Researchers from Australia, Singapore, Taiwan and the UK placed cardboard cut-out models of the golden orb-weaver, Nephila pilipes, onto real webs in the field. Testing different combinations of colours and patterns they discovered that both the yellow colour and the black and yellow mosaic pattern are essential for luring prey during the day.
The webs of Nephila pilipes also capture prey during the night, and the experiments demonstrated that the yellow colour alone was very effective at luring nocturnal insects.
Orb-weaving spiders are found in different light conditions, and comparisons between many different species revealed a link between light environments and orb-weaver body colour patterns. Species that build their webs in well-lit environments are more likely to evolve the yellow mosaic colour pattern, found to be so effective at luring prey in these experiments.
However, this colour pattern rarely evolves in species that have little opportunity to lure prey, perhaps because they are concealed in a retreat or build their webs in dark caves.
Dr Po Peng, lead author of the study, said, "Our discoveries indicate that the effectiveness of colour-luring to attract prey might be a major driver for the yellow mosaic pattern being present in distantly related orb-weaver spiders."
The significance of the yellow colour may be due to yellow pollen and flower heads being common in flowers that signal to diurnal (active during the day) pollinators. Previous research has also found that some nocturnal (active at night) lepidoptera (moths and butterflies) can discriminate colours under dim light conditions and innately prefer yellow.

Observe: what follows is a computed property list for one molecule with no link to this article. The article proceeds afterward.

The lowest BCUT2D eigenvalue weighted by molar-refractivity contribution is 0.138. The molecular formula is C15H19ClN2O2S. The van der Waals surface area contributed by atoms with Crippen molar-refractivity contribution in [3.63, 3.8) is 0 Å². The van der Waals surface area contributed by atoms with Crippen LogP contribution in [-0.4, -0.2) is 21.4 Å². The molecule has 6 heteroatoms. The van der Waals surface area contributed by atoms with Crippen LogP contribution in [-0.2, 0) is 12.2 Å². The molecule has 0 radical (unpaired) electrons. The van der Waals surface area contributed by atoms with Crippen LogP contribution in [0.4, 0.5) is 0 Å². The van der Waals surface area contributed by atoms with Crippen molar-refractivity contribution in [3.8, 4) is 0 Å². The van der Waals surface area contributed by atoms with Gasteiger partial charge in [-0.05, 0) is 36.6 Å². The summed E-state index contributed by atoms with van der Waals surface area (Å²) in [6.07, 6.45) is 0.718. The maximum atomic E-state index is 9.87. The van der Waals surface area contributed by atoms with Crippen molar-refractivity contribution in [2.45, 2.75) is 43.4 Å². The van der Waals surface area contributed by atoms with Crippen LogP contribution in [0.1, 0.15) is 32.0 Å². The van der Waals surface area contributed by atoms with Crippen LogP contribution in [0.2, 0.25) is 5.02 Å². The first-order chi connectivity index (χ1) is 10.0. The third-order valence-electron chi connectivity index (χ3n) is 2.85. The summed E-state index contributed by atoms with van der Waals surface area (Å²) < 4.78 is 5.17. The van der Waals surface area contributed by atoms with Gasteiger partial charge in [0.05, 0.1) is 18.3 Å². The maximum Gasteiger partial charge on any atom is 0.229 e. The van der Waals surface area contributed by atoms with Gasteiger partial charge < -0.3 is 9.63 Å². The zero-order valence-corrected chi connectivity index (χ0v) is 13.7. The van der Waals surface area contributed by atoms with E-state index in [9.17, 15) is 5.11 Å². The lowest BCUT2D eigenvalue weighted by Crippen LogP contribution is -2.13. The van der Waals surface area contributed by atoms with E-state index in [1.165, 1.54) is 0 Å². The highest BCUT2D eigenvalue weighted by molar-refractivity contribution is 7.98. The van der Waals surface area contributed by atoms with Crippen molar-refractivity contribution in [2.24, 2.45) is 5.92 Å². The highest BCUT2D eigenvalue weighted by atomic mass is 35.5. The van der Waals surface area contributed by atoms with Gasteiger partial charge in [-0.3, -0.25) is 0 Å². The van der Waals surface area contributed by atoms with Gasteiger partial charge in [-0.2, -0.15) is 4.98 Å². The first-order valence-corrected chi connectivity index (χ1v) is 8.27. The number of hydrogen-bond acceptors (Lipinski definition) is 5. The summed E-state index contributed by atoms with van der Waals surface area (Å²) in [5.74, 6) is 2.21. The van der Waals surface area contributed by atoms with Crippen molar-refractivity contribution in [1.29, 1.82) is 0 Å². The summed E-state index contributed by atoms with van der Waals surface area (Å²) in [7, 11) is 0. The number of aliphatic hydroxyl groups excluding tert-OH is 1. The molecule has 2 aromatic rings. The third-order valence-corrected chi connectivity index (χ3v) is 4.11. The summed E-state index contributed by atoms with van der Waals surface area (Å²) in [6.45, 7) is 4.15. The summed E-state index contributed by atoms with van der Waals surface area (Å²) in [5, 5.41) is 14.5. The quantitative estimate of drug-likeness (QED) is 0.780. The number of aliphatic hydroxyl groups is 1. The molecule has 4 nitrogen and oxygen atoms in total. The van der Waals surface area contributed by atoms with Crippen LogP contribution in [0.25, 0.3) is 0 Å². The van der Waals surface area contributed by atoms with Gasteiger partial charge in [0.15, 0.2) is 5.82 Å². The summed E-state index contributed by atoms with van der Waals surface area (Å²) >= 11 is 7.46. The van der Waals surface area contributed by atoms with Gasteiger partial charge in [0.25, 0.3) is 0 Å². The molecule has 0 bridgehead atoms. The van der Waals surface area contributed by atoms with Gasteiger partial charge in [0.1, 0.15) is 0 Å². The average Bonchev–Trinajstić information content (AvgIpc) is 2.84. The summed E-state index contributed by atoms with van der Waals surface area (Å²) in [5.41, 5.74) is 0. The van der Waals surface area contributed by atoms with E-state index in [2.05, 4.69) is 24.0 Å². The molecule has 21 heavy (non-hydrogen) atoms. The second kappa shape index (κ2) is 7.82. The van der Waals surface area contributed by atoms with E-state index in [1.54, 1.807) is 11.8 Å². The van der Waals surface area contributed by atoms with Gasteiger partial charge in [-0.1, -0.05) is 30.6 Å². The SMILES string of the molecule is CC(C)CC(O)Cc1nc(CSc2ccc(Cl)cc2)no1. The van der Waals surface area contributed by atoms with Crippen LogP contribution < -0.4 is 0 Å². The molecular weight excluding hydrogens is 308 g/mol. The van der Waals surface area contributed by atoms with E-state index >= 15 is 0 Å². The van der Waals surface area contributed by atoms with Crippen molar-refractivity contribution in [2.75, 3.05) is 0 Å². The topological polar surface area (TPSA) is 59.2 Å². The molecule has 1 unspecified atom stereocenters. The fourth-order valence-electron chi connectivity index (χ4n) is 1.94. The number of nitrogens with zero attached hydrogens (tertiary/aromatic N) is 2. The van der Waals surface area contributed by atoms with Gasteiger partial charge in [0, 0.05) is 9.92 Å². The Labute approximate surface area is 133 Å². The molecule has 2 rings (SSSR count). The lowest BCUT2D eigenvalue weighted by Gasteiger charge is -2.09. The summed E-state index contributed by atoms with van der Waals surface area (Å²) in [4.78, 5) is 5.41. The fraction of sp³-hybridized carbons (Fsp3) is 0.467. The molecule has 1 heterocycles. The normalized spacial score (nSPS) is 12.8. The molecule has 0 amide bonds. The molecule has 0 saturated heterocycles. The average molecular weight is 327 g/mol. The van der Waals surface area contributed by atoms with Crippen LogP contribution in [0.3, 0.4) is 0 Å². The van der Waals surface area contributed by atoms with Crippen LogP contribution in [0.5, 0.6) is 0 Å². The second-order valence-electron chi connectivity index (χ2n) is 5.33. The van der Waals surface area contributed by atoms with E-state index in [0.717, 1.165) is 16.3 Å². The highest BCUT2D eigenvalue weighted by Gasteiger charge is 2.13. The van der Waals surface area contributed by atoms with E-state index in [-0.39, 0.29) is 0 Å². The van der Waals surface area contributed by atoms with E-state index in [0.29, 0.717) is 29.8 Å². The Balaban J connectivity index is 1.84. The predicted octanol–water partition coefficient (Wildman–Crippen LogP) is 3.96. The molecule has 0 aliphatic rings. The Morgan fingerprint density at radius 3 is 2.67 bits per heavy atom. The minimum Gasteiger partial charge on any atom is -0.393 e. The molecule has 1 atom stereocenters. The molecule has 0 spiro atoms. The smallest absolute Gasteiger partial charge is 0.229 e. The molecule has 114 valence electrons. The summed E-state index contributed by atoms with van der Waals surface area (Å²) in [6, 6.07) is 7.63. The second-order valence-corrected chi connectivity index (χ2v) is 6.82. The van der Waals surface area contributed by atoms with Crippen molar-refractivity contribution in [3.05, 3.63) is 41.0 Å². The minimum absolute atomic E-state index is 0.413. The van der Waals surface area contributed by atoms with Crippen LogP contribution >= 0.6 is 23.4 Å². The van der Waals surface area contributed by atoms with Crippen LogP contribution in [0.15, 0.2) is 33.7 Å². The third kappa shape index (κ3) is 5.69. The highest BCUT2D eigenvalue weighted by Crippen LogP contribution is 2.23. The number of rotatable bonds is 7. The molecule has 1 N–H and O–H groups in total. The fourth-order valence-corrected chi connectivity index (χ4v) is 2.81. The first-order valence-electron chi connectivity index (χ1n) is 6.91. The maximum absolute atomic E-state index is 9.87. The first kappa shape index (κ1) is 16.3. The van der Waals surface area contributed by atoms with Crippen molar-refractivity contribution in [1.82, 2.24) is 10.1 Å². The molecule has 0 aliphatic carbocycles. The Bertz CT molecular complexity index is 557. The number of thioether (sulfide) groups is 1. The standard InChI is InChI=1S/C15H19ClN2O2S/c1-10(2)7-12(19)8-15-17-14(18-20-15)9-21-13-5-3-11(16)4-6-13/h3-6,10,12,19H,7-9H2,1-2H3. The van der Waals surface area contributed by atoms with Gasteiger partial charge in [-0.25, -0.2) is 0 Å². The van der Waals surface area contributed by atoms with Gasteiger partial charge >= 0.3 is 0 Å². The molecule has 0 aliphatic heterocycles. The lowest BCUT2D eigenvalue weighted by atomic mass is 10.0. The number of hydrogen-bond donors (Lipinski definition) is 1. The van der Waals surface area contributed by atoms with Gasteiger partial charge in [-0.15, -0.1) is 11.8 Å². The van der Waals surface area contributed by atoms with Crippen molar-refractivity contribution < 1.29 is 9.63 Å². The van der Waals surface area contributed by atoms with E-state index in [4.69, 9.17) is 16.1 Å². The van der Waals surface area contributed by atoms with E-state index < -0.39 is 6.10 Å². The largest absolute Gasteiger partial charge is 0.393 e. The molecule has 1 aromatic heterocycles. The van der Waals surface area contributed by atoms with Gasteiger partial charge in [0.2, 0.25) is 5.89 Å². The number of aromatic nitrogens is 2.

Orb weaving spiders comprise around 12,500 species, making up 28% of the 45,000 described spider species. The groups defining trait is that they construct webs which they sit in the middle of to forage for prey.
Nephila pilipes were used in these experiments as they are active both diurnally and nocturnally, making them excellent species to study visual prey lures. Flies and bees make up the majority of their diurnal prey; moths and butterflies make up the majority of their nocturnal prey.
The researchers conducted the field experiments at Huayan Mountain in Taiwan between 2008 - 2009. They created five types of carboard models that looked like Nephila pilipes with their legs outstretched. One accurately mimicked the spiders' natural colouration (shown in video). The second had blue spots rather than yellow to test the importance of colour. The third amalgamated the combined area of the yellow into one area to test the importance of the pattern. The fourth and fifth model types were entirely yellow and entirely black.
"To find paper with colour properties most similar to the body parts of N. pilipes, Szu-Wei Chen (co-author) and I did several tours over dozens of stationery stores collecting samples and measuring their reflectance." Said Po Peng.
In the field experiments the researchers removed a live spider from its web and randomly selected one of the models to be placed in the centre. They recorded the responses of insects to the cardboard spiders, collecting a combined 1,178 hours of video footage over day and night.
In this study the researchers only looked at the effects of the spiders' colour and pattern on luring prey and not how they're perceived by predators. "Previous studies suggest that the area of bright body parts is constrained by diurnally active, visually hunting predators" said Po Peng, "But our results indicated that the yellow mosaic pattern on nocturnal spiders does not represent a trade-off between prey attraction and predator avoidance." The effect of both colour and pattern on risk from predators or parasitoids is something the researchers feel warrants further investigation.